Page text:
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Article
Publication date: 29 June 2022

Nicky Lidbetter, Nic Seccombe, Ember Girling Rogers and Tina Lee

The purpose of this paper is to describe the development, implementation, delivery and evolution of a community-led, comprehensive, peer support service, including…

Abstract

Purpose

The purpose of this paper is to describe the development, implementation, delivery and evolution of a community-led, comprehensive, peer support service, including co-production approaches, peer support worker role development, outcomes, acceptability and lessons learnt over a five-year timeframe.

Design/methodology/approach

This case study presents a reflection on a charity’s peer support service development along with outcomes to highlight client progress.

Findings

Improvement in well-being as measured through the Warwick Edinburgh Mental Wellbeing Scale (WEMWBS) was evidenced along with demonstrating that the peer support service offers complementary support to Improving Access to Psychological Therapies (IAPT) services.

Research limitations/implications

There was limited quantitative data, and that which existed was analysed on a service-wide basis as opposed to looking at individual components of the service.

Practical implications

This paper demonstrates the value of peer support provision as part of an overall primary care, community-based mental health service, including findings that suggest that for some individuals, where IAPT services did not help them as much, a peer-based service appeared to be more suitable.

Social implications

The peer support service provided a complementary and alternative service to conventional primary care mental health services whilst offering individuals with lived experience to gain volunteering, employment and development opportunities.

Originality/value

Whilst peer support services have been well documented in the literature for clients experiencing serious mental illness, research on the use of such approaches in the management of common mental health difficulties including anxiety and depression is not as well established. The aim of this paper is to detail the experiences of a user-led charity in developing and delivering peer support services, including challenges encountered. Furthermore, this paper describes a peer support service that has been integrated with a co-existing low intensity IAPT service, reporting recovery rates for clients that have accessed both peer support and IAPT services.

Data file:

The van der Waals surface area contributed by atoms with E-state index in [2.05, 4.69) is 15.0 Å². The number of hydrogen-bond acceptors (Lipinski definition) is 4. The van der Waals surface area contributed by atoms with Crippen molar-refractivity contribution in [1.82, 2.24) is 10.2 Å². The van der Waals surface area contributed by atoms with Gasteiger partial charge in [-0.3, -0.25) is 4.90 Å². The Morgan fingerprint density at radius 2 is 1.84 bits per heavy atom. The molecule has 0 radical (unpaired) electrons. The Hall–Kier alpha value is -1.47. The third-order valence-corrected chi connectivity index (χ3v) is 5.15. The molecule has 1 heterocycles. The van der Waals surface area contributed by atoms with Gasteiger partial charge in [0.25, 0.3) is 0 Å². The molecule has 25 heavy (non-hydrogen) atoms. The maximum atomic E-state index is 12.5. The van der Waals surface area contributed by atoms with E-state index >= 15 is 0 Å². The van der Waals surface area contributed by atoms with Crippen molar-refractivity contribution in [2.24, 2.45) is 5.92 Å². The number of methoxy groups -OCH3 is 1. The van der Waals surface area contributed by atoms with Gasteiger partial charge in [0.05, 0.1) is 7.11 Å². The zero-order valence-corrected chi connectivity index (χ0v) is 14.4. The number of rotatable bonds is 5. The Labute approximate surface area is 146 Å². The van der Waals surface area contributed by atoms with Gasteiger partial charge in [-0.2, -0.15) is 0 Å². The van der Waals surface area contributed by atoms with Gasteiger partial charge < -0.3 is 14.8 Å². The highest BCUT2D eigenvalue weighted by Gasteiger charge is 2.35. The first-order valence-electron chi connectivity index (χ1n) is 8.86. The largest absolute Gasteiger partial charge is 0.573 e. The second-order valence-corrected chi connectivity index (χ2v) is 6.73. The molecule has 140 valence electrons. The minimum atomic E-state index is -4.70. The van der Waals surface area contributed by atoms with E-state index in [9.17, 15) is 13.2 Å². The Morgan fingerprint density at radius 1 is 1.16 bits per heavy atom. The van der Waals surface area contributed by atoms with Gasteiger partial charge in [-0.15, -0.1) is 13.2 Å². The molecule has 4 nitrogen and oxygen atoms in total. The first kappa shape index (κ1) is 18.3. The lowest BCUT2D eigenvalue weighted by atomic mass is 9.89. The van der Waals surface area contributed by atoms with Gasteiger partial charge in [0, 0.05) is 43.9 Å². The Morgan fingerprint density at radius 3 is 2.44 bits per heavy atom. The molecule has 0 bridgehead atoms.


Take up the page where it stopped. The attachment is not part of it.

Details

Mental Health and Social Inclusion, vol. 26 no. 4
Type: Research Article
ISSN: 2042-8308

Keywords

Article
Publication date: 15 May 2019

Shashwati Banerjee and Kishor Goswami

Securing a job in an industry is a boon for most of the slum dwellers. When the primary earner of a slum household suffers from occupational illness and injuries, without…

Abstract

Purpose

Securing a job in an industry is a boon for most of the slum dwellers. When the primary earner of a slum household suffers from occupational illness and injuries, without insurance coverage or partial coverage of insurance, this boon may become a curse in the long run. The occupational security and safety along with the fact that whether such workers are insured is an important aspect and has a close link with the expenditure on illness. Thus, the accessibility to employees’ insurance in the risky industrial occupation, particularly for slum dwellers, is crucial to protect them from falling into poverty. Studies on occupational health of the poor workers are either limited to informal sectors or remain industry specific and the analysis of their accessibility to job insurance is rarely done. The paper aims to discuss these issues.

Design/methodology/approach

The research questions are framed to analyze the types of insurance accessible to workers across various industries; the accessibility to insurance, however, varying across risk intensities of various industries; and the determinants of insurance accessibility of the industrial workers living in slums. The determinants of accessibility of job insurance are analyzed with a binary Logit model. A multi-stage random sampling technique is used to collect the primary data from 320 industrial workers living in the slums of the Indian state of West Bengal.

Findings

The industrial workers, irrespective of the types of industries, are exposed to a high-risk category without proper job insurance. The higher industrial income is not adequate to prevent financial hardships. Access to insurance is more likely for the respondents with job tenure of more than two years and less likely for the workers who are working for more than eight hours per day.

Social implications

This study provides a significant insight to the policymakers concerning health dynamics of the slum dwellers, which can improve their livelihood.

Originality/value

The analysis of the industry-specific risk intensities with accessibility to insurance contributes to understanding the coverage of the insurance scheme for the workers in slums.

Details

International Journal of Workplace Health Management, vol. 12 no. 3
Type: Research Article
ISSN: 1753-8351

Keywords

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